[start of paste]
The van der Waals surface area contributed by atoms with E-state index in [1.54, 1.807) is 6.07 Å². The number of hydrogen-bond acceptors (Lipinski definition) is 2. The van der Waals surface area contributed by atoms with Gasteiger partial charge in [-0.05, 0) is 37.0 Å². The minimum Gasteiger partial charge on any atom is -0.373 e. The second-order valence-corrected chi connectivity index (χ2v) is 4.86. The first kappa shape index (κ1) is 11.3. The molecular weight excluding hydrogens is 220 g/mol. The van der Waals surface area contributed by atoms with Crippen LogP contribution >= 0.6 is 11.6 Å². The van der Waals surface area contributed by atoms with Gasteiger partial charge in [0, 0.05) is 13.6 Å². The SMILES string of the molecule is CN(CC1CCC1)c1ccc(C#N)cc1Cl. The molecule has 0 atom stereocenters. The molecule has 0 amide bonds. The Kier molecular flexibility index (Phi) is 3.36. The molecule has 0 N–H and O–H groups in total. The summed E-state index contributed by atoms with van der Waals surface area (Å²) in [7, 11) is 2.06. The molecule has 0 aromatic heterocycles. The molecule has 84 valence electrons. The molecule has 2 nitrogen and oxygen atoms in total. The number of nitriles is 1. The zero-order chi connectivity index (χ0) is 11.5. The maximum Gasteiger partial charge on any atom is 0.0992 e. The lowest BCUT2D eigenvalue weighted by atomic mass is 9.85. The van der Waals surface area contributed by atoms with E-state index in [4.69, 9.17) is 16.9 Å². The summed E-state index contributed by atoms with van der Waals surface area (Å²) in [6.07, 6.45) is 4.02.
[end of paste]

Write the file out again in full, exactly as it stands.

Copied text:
The van der Waals surface area contributed by atoms with E-state index in [1.54, 1.807) is 6.07 Å². The number of hydrogen-bond acceptors (Lipinski definition) is 2. The van der Waals surface area contributed by atoms with Gasteiger partial charge in [-0.05, 0) is 37.0 Å². The minimum Gasteiger partial charge on any atom is -0.373 e. The second-order valence-corrected chi connectivity index (χ2v) is 4.86. The first kappa shape index (κ1) is 11.3. The molecular weight excluding hydrogens is 220 g/mol. The van der Waals surface area contributed by atoms with Crippen LogP contribution >= 0.6 is 11.6 Å². The van der Waals surface area contributed by atoms with Gasteiger partial charge in [0, 0.05) is 13.6 Å². The SMILES string of the molecule is CN(CC1CCC1)c1ccc(C#N)cc1Cl. The molecule has 0 atom stereocenters. The molecule has 0 amide bonds. The Kier molecular flexibility index (Phi) is 3.36. The molecule has 0 N–H and O–H groups in total. The summed E-state index contributed by atoms with van der Waals surface area (Å²) in [7, 11) is 2.06. The molecule has 0 aromatic heterocycles. The molecule has 84 valence electrons. The molecule has 2 nitrogen and oxygen atoms in total. The number of nitriles is 1. The zero-order chi connectivity index (χ0) is 11.5. The maximum Gasteiger partial charge on any atom is 0.0992 e. The lowest BCUT2D eigenvalue weighted by atomic mass is 9.85. The van der Waals surface area contributed by atoms with E-state index in [4.69, 9.17) is 16.9 Å². The summed E-state index contributed by atoms with van der Waals surface area (Å²) in [6.07, 6.45) is 4.02.